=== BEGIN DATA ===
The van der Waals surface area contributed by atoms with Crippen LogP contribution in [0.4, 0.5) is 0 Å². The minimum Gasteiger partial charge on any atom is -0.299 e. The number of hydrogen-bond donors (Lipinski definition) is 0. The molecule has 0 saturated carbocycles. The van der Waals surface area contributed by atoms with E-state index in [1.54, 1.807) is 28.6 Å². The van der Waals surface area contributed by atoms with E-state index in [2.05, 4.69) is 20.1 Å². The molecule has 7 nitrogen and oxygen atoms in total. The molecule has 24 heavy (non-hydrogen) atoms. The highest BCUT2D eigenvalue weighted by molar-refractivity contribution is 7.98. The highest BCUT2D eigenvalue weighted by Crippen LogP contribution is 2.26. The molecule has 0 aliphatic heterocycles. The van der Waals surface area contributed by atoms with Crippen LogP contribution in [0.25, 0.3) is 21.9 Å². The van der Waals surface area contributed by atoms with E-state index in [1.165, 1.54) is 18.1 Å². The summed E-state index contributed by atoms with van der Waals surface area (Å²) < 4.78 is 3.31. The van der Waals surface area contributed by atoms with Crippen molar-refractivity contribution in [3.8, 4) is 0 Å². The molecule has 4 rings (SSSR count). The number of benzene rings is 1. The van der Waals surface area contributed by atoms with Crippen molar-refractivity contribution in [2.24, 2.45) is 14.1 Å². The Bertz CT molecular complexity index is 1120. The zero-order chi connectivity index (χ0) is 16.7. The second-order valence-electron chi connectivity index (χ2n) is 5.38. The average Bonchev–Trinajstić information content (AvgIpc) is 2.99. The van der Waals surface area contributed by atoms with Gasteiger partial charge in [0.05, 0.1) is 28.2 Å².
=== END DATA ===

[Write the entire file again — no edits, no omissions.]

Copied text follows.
The van der Waals surface area contributed by atoms with Crippen LogP contribution in [0.4, 0.5) is 0 Å². The minimum Gasteiger partial charge on any atom is -0.299 e. The number of hydrogen-bond donors (Lipinski definition) is 0. The molecule has 0 saturated carbocycles. The van der Waals surface area contributed by atoms with E-state index in [1.54, 1.807) is 28.6 Å². The van der Waals surface area contributed by atoms with E-state index in [2.05, 4.69) is 20.1 Å². The molecule has 7 nitrogen and oxygen atoms in total. The molecule has 24 heavy (non-hydrogen) atoms. The highest BCUT2D eigenvalue weighted by molar-refractivity contribution is 7.98. The highest BCUT2D eigenvalue weighted by Crippen LogP contribution is 2.26. The molecule has 0 aliphatic heterocycles. The van der Waals surface area contributed by atoms with Crippen LogP contribution in [0.25, 0.3) is 21.9 Å². The van der Waals surface area contributed by atoms with E-state index in [1.165, 1.54) is 18.1 Å². The summed E-state index contributed by atoms with van der Waals surface area (Å²) < 4.78 is 3.31. The van der Waals surface area contributed by atoms with Crippen molar-refractivity contribution in [3.8, 4) is 0 Å². The molecule has 4 rings (SSSR count). The number of benzene rings is 1. The van der Waals surface area contributed by atoms with Crippen molar-refractivity contribution in [2.24, 2.45) is 14.1 Å². The Bertz CT molecular complexity index is 1120. The zero-order chi connectivity index (χ0) is 16.7. The second-order valence-electron chi connectivity index (χ2n) is 5.38. The average Bonchev–Trinajstić information content (AvgIpc) is 2.99. The van der Waals surface area contributed by atoms with Gasteiger partial charge in [0.05, 0.1) is 28.2 Å².